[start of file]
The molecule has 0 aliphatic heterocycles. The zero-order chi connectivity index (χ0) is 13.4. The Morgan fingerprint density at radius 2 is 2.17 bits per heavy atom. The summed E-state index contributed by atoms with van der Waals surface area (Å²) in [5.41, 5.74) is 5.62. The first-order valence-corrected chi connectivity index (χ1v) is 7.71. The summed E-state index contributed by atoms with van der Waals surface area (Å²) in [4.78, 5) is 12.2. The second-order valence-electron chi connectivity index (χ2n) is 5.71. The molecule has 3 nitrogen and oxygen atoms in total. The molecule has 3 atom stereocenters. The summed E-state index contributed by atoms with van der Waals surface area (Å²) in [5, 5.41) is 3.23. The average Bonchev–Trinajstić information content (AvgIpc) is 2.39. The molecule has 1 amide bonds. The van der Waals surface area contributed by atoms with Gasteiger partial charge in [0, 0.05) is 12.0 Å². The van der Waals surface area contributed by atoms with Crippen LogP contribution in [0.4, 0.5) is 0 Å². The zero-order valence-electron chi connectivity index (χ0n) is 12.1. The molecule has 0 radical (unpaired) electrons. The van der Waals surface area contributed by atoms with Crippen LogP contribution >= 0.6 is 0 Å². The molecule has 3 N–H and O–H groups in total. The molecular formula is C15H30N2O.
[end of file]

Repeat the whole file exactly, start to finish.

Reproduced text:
The molecule has 0 aliphatic heterocycles. The zero-order chi connectivity index (χ0) is 13.4. The Morgan fingerprint density at radius 2 is 2.17 bits per heavy atom. The summed E-state index contributed by atoms with van der Waals surface area (Å²) in [5.41, 5.74) is 5.62. The first-order valence-corrected chi connectivity index (χ1v) is 7.71. The summed E-state index contributed by atoms with van der Waals surface area (Å²) in [4.78, 5) is 12.2. The second-order valence-electron chi connectivity index (χ2n) is 5.71. The molecule has 3 nitrogen and oxygen atoms in total. The molecule has 3 atom stereocenters. The summed E-state index contributed by atoms with van der Waals surface area (Å²) in [5, 5.41) is 3.23. The average Bonchev–Trinajstić information content (AvgIpc) is 2.39. The molecule has 1 amide bonds. The van der Waals surface area contributed by atoms with Gasteiger partial charge in [0, 0.05) is 12.0 Å². The van der Waals surface area contributed by atoms with Crippen LogP contribution in [0.4, 0.5) is 0 Å². The zero-order valence-electron chi connectivity index (χ0n) is 12.1. The molecule has 0 radical (unpaired) electrons. The van der Waals surface area contributed by atoms with Crippen LogP contribution >= 0.6 is 0 Å². The molecule has 3 N–H and O–H groups in total. The molecular formula is C15H30N2O.